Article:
Commonwealth v. Wittey

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Justia Opinion Summary

The Supreme Judicial Court affirmed Defendant's conviction of murder in the first degree on theories of both deliberate premeditation and extreme atrocity or cruelty, holding that there was no error in the underlying proceedings or in the verdict.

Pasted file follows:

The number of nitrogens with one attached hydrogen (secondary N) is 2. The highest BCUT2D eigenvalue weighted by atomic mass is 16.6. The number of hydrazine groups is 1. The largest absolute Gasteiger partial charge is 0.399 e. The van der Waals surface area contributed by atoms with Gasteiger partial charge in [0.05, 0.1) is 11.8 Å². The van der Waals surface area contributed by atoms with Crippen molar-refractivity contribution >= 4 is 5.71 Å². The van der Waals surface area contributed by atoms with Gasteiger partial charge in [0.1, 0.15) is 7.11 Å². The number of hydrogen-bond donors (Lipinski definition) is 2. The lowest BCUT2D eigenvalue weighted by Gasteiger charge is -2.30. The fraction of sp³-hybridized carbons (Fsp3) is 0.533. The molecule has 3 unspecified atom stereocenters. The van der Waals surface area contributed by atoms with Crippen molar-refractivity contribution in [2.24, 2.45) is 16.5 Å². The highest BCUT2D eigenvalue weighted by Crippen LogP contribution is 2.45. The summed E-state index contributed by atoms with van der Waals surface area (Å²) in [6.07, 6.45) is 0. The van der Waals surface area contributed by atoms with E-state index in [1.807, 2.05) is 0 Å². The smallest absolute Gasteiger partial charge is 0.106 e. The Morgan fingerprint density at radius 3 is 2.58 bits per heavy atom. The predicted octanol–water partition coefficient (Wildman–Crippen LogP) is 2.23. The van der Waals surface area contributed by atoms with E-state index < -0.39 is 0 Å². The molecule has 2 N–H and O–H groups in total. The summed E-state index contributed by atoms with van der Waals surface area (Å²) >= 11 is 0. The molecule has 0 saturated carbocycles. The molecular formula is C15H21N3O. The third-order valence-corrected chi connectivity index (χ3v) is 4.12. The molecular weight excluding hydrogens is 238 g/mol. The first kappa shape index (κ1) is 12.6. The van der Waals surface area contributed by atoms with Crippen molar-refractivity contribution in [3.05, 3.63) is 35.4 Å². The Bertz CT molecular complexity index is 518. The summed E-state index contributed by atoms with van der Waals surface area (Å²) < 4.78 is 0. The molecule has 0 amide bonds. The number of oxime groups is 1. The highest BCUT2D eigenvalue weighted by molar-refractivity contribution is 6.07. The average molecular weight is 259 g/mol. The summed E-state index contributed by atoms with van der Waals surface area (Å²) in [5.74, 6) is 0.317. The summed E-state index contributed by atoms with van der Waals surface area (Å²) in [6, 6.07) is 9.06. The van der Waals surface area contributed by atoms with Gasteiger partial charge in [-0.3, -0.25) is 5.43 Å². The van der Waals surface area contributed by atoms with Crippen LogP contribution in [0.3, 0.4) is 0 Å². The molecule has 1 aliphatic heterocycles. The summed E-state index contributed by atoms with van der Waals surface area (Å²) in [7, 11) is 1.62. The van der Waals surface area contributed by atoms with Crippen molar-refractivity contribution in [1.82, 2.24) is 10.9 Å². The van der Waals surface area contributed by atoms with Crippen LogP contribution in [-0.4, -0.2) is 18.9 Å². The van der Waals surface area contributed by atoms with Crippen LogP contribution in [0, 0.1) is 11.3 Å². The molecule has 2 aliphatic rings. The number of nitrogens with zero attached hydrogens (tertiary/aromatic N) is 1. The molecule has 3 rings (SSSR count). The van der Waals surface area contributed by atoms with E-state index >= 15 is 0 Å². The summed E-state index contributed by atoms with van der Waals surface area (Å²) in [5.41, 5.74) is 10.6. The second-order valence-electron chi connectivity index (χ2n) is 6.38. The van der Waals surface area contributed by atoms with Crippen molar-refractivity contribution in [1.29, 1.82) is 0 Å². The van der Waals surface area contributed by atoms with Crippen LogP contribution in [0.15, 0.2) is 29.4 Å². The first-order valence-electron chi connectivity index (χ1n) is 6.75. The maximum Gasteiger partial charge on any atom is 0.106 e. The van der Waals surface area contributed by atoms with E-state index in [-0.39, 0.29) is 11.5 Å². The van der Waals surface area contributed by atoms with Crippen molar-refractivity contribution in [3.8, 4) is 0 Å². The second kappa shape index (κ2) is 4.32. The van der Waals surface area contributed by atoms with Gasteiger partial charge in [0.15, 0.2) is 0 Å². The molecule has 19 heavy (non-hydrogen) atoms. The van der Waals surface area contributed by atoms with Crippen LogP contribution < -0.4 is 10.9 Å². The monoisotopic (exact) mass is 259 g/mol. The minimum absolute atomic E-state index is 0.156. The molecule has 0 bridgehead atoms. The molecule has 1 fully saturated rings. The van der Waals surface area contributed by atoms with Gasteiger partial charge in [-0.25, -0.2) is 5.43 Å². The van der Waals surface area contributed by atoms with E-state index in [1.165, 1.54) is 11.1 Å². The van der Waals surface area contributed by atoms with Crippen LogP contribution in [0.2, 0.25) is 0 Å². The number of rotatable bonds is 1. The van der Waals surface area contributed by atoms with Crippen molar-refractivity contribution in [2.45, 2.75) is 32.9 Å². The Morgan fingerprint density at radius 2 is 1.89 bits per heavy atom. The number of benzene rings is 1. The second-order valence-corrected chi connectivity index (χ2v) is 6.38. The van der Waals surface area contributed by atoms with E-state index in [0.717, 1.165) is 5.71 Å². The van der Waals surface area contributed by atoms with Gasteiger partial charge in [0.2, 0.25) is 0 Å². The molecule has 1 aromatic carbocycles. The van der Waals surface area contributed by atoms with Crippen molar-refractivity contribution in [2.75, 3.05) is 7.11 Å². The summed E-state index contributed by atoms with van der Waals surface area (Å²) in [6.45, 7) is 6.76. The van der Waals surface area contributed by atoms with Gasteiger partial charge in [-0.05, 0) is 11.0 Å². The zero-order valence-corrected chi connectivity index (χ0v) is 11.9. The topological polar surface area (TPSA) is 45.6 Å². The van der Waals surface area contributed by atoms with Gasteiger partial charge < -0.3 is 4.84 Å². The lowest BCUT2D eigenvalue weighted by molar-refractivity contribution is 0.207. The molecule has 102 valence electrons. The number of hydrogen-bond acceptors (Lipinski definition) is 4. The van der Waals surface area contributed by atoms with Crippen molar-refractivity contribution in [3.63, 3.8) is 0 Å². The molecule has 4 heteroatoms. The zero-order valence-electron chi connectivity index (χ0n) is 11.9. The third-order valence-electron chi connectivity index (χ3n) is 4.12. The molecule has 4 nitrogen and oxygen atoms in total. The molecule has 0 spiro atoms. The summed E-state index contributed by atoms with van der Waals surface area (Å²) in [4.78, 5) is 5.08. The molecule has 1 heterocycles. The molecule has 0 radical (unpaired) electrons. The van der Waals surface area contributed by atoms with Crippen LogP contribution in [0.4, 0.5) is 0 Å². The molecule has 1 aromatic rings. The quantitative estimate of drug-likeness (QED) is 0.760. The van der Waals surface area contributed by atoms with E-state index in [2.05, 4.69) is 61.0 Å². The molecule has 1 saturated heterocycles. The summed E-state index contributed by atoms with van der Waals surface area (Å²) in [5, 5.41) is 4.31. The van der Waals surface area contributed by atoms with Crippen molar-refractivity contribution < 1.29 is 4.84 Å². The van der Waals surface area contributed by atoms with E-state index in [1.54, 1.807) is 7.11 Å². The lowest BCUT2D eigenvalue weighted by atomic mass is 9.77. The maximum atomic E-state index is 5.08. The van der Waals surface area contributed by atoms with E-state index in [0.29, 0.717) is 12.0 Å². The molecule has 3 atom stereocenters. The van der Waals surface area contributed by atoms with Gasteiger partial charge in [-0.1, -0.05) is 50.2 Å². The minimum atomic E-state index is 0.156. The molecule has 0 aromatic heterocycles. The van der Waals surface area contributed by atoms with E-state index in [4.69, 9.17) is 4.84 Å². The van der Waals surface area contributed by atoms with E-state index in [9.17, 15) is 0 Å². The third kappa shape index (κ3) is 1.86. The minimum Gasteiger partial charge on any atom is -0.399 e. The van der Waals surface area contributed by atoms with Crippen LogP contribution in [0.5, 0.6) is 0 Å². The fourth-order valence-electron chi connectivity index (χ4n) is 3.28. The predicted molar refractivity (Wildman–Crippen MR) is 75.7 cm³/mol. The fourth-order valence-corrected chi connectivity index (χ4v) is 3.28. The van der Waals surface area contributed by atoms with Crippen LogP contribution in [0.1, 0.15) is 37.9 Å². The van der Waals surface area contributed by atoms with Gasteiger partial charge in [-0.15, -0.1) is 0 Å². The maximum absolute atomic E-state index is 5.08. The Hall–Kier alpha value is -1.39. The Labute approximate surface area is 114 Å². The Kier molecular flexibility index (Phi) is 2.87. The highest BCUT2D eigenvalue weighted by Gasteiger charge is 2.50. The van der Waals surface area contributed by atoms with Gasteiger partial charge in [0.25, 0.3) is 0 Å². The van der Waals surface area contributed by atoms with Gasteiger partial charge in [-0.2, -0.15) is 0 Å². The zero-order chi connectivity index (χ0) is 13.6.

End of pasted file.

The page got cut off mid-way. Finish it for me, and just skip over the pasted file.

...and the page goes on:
On appeal, Defendant argued, among other things, that the district court erred in denying his motion to suppress the evidence recovered pursuant to a search warrant following a police trooper's examination of Defendant's vehicle, which was visibly parked in the driveway leading up to his house. The Supreme Judicial Court affirmed, holding (1) because Defendant's vehicle was not parked within the curtilage of his home the trooper's observations of the vehicle did not constitute a search for constitutional purposes; and (2) there was no reason for this Court to exercise its authority under Mass. Gen. Laws ch. 278, 33E to reduce the verdict or order a new trial.